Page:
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A pose of a rigid object has six degrees of freedom and its full knowledge is required in many robotic and augmented reality applications. The goal of the challenge is to evaluate methods for 6D object pose estimation from RGB or RGB-D images and to establish the state of the art.
The methods are evaluated on the task of 6D localization of a single instance of a single object. All test images are used for the evaluation, even those with multiple instances of the object of interest.
This task, which is a special variant of the 6D localization task described in , allows to evaluate most of the state-of-the-art methods out of the box. The task is relevant for industry, e.g. for an assembly robot when it needs to find a bolt to complete an assembly step. Even if there are multiple bolts in its workspace, the robot needs to know the pose of a single bolt, arbitrarily chosen.
The difficulty of the "multiple instances, find one that you pick" is close to "find the instance in most favorable pose" (least occlusion, unambiguous view). Most methods are expected, but not required, to report the most favorable pose, treating the rest as clutter.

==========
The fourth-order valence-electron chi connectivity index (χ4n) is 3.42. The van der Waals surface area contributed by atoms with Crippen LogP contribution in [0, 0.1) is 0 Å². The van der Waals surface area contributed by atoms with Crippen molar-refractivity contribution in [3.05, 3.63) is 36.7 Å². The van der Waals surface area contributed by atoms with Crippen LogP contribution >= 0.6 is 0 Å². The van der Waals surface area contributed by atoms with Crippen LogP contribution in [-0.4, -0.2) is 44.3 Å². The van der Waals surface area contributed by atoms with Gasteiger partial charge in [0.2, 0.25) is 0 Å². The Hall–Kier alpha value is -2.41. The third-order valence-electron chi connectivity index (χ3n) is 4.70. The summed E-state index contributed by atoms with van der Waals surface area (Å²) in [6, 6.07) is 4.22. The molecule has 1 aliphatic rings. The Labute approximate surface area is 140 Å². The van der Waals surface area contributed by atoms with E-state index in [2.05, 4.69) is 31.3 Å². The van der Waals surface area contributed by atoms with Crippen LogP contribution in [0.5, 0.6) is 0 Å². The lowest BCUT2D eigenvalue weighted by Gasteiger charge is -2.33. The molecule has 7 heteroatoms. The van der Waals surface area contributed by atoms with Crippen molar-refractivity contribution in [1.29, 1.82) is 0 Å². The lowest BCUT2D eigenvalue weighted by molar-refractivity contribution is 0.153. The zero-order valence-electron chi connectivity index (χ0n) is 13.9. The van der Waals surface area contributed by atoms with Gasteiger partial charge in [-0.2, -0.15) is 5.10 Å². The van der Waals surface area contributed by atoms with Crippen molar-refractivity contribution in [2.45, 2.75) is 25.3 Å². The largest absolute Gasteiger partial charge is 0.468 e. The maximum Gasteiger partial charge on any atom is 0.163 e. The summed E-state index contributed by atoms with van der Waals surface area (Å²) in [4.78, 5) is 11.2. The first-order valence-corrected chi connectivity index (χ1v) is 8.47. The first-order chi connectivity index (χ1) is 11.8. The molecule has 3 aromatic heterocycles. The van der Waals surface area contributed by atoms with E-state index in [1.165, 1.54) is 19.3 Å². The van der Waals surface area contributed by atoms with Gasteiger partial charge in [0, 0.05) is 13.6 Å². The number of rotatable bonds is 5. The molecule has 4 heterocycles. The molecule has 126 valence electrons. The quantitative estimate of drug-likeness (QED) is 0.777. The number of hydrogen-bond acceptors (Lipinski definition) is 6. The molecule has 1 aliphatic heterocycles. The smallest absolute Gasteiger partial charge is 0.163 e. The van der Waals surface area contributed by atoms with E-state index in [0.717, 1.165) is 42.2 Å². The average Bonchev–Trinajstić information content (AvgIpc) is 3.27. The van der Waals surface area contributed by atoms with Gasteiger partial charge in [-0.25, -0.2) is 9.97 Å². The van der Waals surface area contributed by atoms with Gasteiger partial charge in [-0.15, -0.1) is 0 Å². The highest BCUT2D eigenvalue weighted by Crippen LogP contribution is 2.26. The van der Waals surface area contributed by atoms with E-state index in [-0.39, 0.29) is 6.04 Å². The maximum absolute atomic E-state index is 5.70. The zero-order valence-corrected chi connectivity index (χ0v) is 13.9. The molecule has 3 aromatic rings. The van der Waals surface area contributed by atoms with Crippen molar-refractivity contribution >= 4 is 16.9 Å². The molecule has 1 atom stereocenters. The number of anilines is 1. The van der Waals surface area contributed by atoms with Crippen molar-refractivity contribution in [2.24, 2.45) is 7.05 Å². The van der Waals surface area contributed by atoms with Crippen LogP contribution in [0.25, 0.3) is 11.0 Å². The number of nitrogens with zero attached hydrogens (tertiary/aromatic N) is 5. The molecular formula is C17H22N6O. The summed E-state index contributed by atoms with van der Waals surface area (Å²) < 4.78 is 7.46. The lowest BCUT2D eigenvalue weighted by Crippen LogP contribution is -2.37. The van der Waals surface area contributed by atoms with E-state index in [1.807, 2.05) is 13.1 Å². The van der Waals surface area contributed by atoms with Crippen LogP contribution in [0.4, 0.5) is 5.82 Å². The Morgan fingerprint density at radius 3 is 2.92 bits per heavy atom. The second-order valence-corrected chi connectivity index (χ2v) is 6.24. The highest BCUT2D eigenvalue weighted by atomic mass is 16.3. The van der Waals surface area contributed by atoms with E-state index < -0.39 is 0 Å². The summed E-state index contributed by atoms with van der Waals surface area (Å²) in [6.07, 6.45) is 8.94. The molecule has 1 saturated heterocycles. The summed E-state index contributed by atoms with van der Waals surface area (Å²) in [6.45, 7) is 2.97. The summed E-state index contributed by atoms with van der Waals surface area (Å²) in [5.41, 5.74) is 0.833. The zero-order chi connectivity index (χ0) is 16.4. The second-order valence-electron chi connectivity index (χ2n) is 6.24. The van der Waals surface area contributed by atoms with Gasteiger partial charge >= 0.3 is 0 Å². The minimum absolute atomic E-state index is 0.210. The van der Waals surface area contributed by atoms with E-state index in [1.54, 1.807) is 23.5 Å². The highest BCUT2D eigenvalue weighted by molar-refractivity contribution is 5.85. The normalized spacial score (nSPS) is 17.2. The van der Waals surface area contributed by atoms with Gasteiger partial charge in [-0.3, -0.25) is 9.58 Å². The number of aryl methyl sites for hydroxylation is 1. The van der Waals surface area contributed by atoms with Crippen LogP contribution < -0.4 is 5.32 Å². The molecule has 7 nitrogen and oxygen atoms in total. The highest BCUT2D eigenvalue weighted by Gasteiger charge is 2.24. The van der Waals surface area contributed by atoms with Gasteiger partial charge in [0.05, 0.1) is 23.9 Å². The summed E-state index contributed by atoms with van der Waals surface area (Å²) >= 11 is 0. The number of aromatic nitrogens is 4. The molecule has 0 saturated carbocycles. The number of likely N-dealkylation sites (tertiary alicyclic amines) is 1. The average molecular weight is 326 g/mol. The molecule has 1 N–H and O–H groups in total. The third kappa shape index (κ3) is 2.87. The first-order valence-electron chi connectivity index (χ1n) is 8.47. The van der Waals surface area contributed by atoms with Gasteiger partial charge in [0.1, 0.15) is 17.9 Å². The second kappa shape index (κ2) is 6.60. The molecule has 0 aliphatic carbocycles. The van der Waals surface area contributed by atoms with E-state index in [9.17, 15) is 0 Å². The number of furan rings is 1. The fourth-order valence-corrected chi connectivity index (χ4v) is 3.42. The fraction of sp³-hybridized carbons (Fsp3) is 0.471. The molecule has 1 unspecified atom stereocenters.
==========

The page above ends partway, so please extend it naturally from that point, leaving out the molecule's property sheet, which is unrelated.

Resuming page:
The datasets selected for the challenge were converted to a standard format. All contain 3D object models and training and test RGB-D images. The training images show individual objects from different viewpoints and were either captured by a Kinect-like sensor or obtained by rendering of the 3D object models. The test images were captured in scenes with varying complexity, often with clutter and occlusion. For more information about the datasets, see files dataset_info.md in the respective download folders.
The error of 6D object pose estimates will be measured as described in this document. In short: A slightly modified version of the Visible Surface Discrepancy  will be used as the main pose error function. For legacy reasons, we will use also the Average Distance by Hinterstoisser et al. .
We provide SIXD toolkit with python scripts for reading the standard dataset format, rendering, evaluation etc.
1 Center for Machine Perception, Czech Technical University in Prague, Czech Republic
2 Computer Vision Lab, TU Dresden, Germany
3 Imperial Computer Vision & Learning Lab, Imperial College London, United Kingdom